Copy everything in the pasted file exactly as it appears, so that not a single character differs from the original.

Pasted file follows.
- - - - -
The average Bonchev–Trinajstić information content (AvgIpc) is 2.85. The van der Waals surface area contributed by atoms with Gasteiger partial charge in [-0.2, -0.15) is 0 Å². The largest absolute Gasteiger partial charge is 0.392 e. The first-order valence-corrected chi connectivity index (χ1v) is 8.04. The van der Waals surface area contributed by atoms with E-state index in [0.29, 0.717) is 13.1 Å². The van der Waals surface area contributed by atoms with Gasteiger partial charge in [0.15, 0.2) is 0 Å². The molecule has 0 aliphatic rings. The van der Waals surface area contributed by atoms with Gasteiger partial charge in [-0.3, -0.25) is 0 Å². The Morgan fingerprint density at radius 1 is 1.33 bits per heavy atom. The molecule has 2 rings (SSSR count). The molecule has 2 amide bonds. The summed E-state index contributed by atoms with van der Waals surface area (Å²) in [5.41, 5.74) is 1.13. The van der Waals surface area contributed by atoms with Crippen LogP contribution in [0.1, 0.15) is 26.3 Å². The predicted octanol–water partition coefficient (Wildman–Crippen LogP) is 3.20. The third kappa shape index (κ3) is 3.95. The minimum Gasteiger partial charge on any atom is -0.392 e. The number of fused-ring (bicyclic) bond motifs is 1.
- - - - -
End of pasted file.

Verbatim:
The average Bonchev–Trinajstić information content (AvgIpc) is 2.85. The van der Waals surface area contributed by atoms with Gasteiger partial charge in [-0.2, -0.15) is 0 Å². The largest absolute Gasteiger partial charge is 0.392 e. The first-order valence-corrected chi connectivity index (χ1v) is 8.04. The van der Waals surface area contributed by atoms with E-state index in [0.29, 0.717) is 13.1 Å². The van der Waals surface area contributed by atoms with Gasteiger partial charge in [0.15, 0.2) is 0 Å². The molecule has 0 aliphatic rings. The van der Waals surface area contributed by atoms with Gasteiger partial charge in [-0.3, -0.25) is 0 Å². The Morgan fingerprint density at radius 1 is 1.33 bits per heavy atom. The molecule has 2 rings (SSSR count). The molecule has 2 amide bonds. The summed E-state index contributed by atoms with van der Waals surface area (Å²) in [5.41, 5.74) is 1.13. The van der Waals surface area contributed by atoms with Crippen LogP contribution in [0.1, 0.15) is 26.3 Å². The predicted octanol–water partition coefficient (Wildman–Crippen LogP) is 3.20. The third kappa shape index (κ3) is 3.95. The minimum Gasteiger partial charge on any atom is -0.392 e. The number of fused-ring (bicyclic) bond motifs is 1.